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Minding Nemo

Pet fish face a rough ride when shipped from their home waters to aquariums around the world. To stave off infection, antibiotic use is widespread in the ornamental fish industry. But the practice is proving increasingly ineffective and contributes to antibiotic resistance in these ornamental fish, according to a study published this month in the Journal of Fish Diseases. Scientists studied the bacteria within 32 species of freshwater fish that were imported from Singapore, Colombia and Florida, the major hubs for ornamental fish export. They found nine bacterial species that were not susceptible to any of the antibiotics tested. The most effective antibiotic had 16 percent resistance. The least effective drug faced 77 percent resistance. Though the health risks to humans remains low, the bigger problem is that the $15 billion ornamental fish industry will face a growing challenge treating diseased fish as antibiotics remain unregulated. Researchers plan to use this information to educate fish farmers on the need to curb the blanket use of antibiotics in fish feed.

 

Planet cools off own sun

What do you do if you're a hot Jupiter and want to cool off? Why, you use your gravity to lift up the surface of your sun, cooling it and creating a dark spot on the star. In The Astrophysical Journal Letters, astronomers report using the Kepler spacecraft to observe the brightness of a star in the constellation Cygnus more than a million times. Named HAT-P-7, this star has a hot Jupiter -- a giant planet orbiting close-in. The world's gravity raises the star's surface away from its hot centre, causing part of the surface to cool by just a fraction of a degree Kelvin and produce a dark spot that lags behind the planet's position by a few hours. If confirmed, this discovery is the first time astronomers have ever seen planet-induced "gravity darkening" and demonstrates Kepler's remarkable ability to detect even the subtlest of stellar signals.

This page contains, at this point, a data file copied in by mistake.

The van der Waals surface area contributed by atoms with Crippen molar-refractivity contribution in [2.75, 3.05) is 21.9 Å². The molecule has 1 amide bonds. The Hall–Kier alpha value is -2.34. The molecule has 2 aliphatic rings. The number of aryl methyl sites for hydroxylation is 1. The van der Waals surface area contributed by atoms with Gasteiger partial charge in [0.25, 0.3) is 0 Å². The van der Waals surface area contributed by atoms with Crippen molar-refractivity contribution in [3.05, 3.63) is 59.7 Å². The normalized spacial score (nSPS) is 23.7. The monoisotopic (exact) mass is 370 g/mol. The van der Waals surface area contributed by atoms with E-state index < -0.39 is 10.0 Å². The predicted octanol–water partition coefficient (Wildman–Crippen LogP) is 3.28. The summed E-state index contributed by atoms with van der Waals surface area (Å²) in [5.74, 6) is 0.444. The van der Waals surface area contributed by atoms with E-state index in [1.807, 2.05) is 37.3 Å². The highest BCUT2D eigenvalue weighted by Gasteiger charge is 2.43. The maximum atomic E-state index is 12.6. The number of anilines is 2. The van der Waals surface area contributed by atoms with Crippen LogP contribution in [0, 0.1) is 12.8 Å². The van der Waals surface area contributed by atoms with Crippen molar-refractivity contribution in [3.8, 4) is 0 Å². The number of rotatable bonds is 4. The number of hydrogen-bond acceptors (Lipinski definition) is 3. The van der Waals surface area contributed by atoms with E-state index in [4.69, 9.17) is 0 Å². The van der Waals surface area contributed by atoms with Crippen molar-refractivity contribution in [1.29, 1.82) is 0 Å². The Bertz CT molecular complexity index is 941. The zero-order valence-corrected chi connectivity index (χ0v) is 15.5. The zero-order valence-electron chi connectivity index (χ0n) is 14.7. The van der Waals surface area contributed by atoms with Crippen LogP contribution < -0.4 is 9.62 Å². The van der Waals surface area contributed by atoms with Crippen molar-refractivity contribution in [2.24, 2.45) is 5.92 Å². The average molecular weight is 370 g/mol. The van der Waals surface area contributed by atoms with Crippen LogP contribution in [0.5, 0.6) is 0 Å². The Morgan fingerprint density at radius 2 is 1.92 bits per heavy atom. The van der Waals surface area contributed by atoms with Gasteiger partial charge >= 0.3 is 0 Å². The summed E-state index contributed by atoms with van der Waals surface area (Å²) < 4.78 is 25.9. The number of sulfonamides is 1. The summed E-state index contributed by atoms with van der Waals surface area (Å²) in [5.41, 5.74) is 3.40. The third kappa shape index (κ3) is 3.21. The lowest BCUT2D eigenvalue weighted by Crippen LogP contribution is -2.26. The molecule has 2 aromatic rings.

Another weapon against depression

Blocking a protein in the brain that prevents neural stem cells from maturing may lead to a potential new way to treat depression, one of the most common mental disorders in the United States.

After the gene that makes the protein, called sFRP3, was deleted in mice their brains behaved as though they were on antidepressants, researchers from Johns Hopkins University in Baltimore found. When sFRP3 is overactive, neural stem cells can't mature into neurons, a process that's been linked to the success of antidepressant treatments, according to the study published Thursday in the journal Cell Stem Cell.

 

-- From the wire services

Republished from the Winnipeg Free Press print edition February 9, 2013 0

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